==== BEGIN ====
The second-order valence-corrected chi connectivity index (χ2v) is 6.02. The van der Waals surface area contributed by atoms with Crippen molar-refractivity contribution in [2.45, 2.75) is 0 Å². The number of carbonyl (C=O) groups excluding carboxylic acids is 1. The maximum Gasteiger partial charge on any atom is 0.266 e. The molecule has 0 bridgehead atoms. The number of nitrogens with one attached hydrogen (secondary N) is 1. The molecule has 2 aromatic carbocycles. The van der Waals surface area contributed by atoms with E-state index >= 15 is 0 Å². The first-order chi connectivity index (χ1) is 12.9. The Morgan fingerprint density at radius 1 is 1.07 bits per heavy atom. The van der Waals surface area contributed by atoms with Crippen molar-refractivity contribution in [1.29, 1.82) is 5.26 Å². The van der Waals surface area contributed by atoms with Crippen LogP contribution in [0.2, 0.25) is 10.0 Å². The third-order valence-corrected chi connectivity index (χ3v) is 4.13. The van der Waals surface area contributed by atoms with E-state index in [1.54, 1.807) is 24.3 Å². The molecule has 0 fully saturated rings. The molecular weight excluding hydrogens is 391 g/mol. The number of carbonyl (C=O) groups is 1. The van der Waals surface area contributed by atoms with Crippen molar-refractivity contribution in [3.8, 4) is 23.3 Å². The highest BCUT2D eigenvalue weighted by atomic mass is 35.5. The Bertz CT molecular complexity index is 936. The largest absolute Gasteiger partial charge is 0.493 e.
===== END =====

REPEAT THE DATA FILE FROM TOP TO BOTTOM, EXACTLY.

The second-order valence-corrected chi connectivity index (χ2v) is 6.02. The van der Waals surface area contributed by atoms with Crippen molar-refractivity contribution in [2.45, 2.75) is 0 Å². The number of carbonyl (C=O) groups excluding carboxylic acids is 1. The maximum Gasteiger partial charge on any atom is 0.266 e. The molecule has 0 bridgehead atoms. The number of nitrogens with one attached hydrogen (secondary N) is 1. The molecule has 2 aromatic carbocycles. The van der Waals surface area contributed by atoms with E-state index >= 15 is 0 Å². The first-order chi connectivity index (χ1) is 12.9. The Morgan fingerprint density at radius 1 is 1.07 bits per heavy atom. The van der Waals surface area contributed by atoms with Crippen molar-refractivity contribution in [1.29, 1.82) is 5.26 Å². The van der Waals surface area contributed by atoms with Crippen LogP contribution in [0.2, 0.25) is 10.0 Å². The third-order valence-corrected chi connectivity index (χ3v) is 4.13. The van der Waals surface area contributed by atoms with E-state index in [1.54, 1.807) is 24.3 Å². The molecule has 0 fully saturated rings. The molecular weight excluding hydrogens is 391 g/mol. The number of carbonyl (C=O) groups is 1. The van der Waals surface area contributed by atoms with Crippen molar-refractivity contribution in [3.8, 4) is 23.3 Å². The highest BCUT2D eigenvalue weighted by atomic mass is 35.5. The Bertz CT molecular complexity index is 936. The largest absolute Gasteiger partial charge is 0.493 e.